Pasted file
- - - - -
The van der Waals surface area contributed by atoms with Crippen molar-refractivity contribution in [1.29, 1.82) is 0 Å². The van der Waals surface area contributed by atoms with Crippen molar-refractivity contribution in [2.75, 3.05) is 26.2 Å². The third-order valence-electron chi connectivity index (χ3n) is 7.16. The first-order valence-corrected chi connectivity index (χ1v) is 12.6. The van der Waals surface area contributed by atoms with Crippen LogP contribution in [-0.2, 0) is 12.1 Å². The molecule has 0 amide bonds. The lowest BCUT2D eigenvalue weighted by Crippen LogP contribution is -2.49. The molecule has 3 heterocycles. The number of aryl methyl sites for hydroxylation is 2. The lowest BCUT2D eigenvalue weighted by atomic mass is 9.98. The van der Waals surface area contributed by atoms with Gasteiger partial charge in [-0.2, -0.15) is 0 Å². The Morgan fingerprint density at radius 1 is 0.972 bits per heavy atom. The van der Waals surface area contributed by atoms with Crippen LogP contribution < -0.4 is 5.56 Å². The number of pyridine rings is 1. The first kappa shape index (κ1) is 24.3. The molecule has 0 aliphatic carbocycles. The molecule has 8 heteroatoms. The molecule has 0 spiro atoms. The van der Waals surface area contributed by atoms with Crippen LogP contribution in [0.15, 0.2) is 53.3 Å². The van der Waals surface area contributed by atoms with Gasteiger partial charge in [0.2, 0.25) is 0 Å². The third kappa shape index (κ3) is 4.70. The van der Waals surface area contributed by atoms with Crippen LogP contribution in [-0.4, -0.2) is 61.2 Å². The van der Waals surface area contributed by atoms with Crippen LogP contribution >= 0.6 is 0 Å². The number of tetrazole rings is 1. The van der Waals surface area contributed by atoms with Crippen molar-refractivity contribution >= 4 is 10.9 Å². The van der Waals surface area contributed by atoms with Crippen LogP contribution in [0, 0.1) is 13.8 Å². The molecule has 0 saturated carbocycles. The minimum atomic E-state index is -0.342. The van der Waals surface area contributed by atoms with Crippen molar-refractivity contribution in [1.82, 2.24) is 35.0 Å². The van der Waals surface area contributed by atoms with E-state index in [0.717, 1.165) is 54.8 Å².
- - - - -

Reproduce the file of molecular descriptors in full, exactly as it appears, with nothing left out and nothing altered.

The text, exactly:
The van der Waals surface area contributed by atoms with Crippen molar-refractivity contribution in [1.29, 1.82) is 0 Å². The van der Waals surface area contributed by atoms with Crippen molar-refractivity contribution in [2.75, 3.05) is 26.2 Å². The third-order valence-electron chi connectivity index (χ3n) is 7.16. The first-order valence-corrected chi connectivity index (χ1v) is 12.6. The van der Waals surface area contributed by atoms with Crippen LogP contribution in [-0.2, 0) is 12.1 Å². The molecule has 0 amide bonds. The lowest BCUT2D eigenvalue weighted by Crippen LogP contribution is -2.49. The molecule has 3 heterocycles. The number of aryl methyl sites for hydroxylation is 2. The lowest BCUT2D eigenvalue weighted by atomic mass is 9.98. The van der Waals surface area contributed by atoms with Gasteiger partial charge in [-0.2, -0.15) is 0 Å². The Morgan fingerprint density at radius 1 is 0.972 bits per heavy atom. The van der Waals surface area contributed by atoms with Crippen LogP contribution < -0.4 is 5.56 Å². The number of pyridine rings is 1. The first kappa shape index (κ1) is 24.3. The molecule has 0 aliphatic carbocycles. The molecule has 8 heteroatoms. The molecule has 0 spiro atoms. The van der Waals surface area contributed by atoms with Crippen LogP contribution in [0.15, 0.2) is 53.3 Å². The van der Waals surface area contributed by atoms with Gasteiger partial charge in [0.2, 0.25) is 0 Å². The third kappa shape index (κ3) is 4.70. The van der Waals surface area contributed by atoms with Crippen LogP contribution in [-0.4, -0.2) is 61.2 Å². The van der Waals surface area contributed by atoms with Crippen LogP contribution >= 0.6 is 0 Å². The number of tetrazole rings is 1. The van der Waals surface area contributed by atoms with Crippen molar-refractivity contribution >= 4 is 10.9 Å². The van der Waals surface area contributed by atoms with Crippen LogP contribution in [0, 0.1) is 13.8 Å². The molecule has 0 saturated carbocycles. The minimum atomic E-state index is -0.342. The van der Waals surface area contributed by atoms with Crippen molar-refractivity contribution in [1.82, 2.24) is 35.0 Å². The van der Waals surface area contributed by atoms with E-state index in [0.717, 1.165) is 54.8 Å².